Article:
Tuesday, April 25, 2006

A Choice to Rejoice

If joy is a choice, why do we sometimes choose pity?
If we complain of our woes, why do we tend to nurture our misery?

I was very logical as a child--foolish because I usually spoke before thinking, but logical. I believed anything could be answered by reason. I remember thinking as a five year old: Every day I'm allowed to be happy or sad. Happy is fun. Sad is not fun. I will be happy every day.

Kind of wish I could maintain that mindset today without trying to work in other factors.

Here is where I am confused. I don't understand human nature. Someone hurts us and we milk it. We feed it with the pity we draw from others, though we claim we don't want their pity. We feed it with our minds, reading between lines, creating a worse case scenario, inventing percieved motives. We feed it by shutting out the world trying to convince ourselves that we deverve to be unhappy. We even go so far as to correct ourselves should we accidently portray joy during that brief moment when we forget our pain.

Someone said to me: "Sometimes, in or misery, we don't really even want to change; as painful as it is, the place where we are is our comfort zone, the place where we feel in control and secure because it has become familiar." I think there is a lot of truth in that.

Then consider the timing, the biggest discouragements tend to follow the greatest victories. Yes, I'm sure Satan has a part in it, but I'm not usually willing to give him too much credit--especially if I'm to blame. So what is it about our sin nature that makes us most susceptible to discouragement right after a spiritual high? The examples are all through Scripture (Elijah, David, Jonah, the children of Israel). I've experienced it myself. I just don't understand it.


kate said...

praise God we really do have the choice not to be stuck in it!

Chelsie said...

Thanks for the thoughtful and honest post. Sometimes it's hard to see the purpose behind the pain. What an encouragement, however, to look back and see God's love and guidance throughout the entire situation!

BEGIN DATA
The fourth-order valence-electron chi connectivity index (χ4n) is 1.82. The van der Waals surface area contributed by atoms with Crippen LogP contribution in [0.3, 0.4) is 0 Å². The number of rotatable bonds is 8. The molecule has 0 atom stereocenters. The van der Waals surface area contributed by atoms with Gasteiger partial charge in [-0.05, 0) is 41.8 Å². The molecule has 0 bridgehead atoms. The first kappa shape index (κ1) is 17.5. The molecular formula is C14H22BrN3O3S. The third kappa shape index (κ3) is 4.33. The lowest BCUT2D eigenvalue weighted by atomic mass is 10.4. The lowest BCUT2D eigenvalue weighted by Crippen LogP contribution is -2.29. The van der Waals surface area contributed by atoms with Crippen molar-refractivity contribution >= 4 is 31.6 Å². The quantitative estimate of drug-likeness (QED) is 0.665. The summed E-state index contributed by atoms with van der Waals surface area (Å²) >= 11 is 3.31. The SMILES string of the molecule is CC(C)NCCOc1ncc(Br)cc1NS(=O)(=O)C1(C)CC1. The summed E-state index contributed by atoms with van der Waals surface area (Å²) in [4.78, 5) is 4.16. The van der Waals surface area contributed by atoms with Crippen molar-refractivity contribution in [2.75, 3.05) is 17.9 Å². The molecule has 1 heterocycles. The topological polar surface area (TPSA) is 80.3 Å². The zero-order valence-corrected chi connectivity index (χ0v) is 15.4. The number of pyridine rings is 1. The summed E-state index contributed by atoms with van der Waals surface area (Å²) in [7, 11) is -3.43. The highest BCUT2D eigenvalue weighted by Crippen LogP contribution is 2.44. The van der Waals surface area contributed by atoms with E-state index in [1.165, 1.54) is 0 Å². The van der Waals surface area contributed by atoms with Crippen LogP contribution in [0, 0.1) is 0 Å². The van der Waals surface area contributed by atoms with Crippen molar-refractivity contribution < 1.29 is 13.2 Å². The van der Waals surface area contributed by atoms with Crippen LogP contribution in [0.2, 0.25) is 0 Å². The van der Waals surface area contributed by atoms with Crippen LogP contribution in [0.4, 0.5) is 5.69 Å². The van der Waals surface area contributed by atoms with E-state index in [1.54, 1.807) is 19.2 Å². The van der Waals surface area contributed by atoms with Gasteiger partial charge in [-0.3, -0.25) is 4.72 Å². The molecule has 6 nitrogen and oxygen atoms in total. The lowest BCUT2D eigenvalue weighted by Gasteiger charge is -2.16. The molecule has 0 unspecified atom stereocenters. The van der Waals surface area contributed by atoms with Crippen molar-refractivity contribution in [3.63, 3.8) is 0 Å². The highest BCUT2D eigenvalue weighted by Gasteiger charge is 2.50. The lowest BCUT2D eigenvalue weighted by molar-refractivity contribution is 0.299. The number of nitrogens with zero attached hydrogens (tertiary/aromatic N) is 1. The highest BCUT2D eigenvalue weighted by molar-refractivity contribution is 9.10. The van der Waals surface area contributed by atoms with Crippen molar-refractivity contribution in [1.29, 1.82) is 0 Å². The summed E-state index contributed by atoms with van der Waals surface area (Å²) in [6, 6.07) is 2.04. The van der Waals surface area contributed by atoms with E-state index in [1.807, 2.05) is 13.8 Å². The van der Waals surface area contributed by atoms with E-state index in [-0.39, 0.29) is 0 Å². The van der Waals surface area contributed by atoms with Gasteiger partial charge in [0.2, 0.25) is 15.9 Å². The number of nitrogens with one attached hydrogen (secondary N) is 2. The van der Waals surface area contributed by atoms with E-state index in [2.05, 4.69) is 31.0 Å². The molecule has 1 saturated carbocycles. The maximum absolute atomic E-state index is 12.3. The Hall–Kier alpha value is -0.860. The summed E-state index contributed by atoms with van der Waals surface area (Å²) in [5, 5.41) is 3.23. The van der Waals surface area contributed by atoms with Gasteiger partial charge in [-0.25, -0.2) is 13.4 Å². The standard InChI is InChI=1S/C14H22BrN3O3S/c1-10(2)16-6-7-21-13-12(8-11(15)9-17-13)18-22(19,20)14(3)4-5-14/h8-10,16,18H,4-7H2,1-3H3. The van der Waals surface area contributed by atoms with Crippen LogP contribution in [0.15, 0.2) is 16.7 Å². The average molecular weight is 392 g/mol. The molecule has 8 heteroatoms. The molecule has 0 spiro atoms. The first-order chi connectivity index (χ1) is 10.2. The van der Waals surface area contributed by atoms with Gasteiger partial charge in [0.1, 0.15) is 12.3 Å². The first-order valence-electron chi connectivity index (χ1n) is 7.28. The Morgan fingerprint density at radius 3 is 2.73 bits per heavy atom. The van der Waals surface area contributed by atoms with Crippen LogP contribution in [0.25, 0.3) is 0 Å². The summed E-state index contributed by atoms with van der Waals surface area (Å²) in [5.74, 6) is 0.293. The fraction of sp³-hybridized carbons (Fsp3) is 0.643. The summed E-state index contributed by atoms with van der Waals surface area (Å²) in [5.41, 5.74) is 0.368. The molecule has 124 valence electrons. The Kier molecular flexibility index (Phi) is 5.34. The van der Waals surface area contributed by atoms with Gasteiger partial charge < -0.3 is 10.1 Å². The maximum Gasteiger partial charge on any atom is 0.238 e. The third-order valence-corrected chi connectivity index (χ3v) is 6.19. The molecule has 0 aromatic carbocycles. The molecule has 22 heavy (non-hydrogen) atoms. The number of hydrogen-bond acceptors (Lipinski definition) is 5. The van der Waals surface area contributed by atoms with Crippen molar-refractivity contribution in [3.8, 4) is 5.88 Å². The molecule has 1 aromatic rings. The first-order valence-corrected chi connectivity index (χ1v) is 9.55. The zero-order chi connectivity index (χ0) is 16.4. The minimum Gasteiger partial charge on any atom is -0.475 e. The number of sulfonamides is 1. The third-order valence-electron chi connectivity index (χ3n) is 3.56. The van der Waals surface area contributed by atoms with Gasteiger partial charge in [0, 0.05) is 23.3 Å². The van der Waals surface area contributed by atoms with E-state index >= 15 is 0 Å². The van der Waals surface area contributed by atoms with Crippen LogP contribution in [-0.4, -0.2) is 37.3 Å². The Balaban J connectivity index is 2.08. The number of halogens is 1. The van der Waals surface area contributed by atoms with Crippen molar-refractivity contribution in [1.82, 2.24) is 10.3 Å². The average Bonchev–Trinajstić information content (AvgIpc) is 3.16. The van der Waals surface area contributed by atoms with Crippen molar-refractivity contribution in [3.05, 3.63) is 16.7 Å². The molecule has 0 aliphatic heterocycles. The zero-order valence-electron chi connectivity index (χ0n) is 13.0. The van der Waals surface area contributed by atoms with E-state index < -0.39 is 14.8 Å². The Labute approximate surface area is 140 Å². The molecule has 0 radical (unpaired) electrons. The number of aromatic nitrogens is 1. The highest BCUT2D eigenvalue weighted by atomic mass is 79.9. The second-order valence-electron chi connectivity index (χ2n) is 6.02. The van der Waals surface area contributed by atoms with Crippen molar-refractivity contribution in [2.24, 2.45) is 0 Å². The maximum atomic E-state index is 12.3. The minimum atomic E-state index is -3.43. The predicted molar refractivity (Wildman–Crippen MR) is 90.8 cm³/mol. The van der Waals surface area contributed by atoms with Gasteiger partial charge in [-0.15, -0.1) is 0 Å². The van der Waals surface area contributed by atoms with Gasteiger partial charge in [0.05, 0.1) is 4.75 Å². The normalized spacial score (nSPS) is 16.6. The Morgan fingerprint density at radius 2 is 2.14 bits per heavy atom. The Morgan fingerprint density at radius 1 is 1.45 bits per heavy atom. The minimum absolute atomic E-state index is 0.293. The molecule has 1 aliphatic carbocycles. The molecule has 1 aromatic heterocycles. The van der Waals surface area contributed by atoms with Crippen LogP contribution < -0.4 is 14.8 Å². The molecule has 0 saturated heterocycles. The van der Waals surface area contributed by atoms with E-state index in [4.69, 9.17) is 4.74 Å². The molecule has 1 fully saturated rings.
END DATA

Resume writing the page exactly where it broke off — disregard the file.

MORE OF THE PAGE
gbfluteman said...

I know this doesn't answer your question, but I think it helps us to better understand a possible answer.

If you asked twenty good men today what they thought the highest of the virtues, nineteen of them would reply, Unselfishness. But if you asked almost any of the great Christians of old he would have replied, Love. You see what has happened? A negative term has been substituted for a positive, and this is of more than philological importance. The negative ideal of Unselfishness carries with it the suggestion not primarily of securing good things for others, but of going without them ourselves, as if our abstinence and not their happiness was the important point. I do not think this is the Christian virtue of Love. The New Testament has lots to say about self-denial, but not about self-denial as an end in itself. We are told to deny ourselves and to take up our crosses in order that we may follow Christ; and nearly every description of what we shall ultimately find if we do so contains an appeal to desire.

If there lurks in most modern minds the notion that to desire our own good and earnestly to hope for the enjoyment of it is a bad thing, I submit that this notion has crept in from Kant and the Stoics and is no part of the Christian faith. Indeed, if we consider the unblushing promises of reward and the staggering nature of the rewards promised in the Gospels, it would seem that Our Lord finds our desires not too strong, but too weak. We are half-hearted creatures, fooling about with drink and sex and ambition when infinite joy is offered us, like an ignorant child who wants to go on making mud pies in a slum because he cannot imagine what is meant by the offer of a holiday at the sea. We are far too easily pleased.
- C. S. Lewis, The Weight of Glory and Other Addresses, pp. 1-2 (cited in John Piper, Desiring God)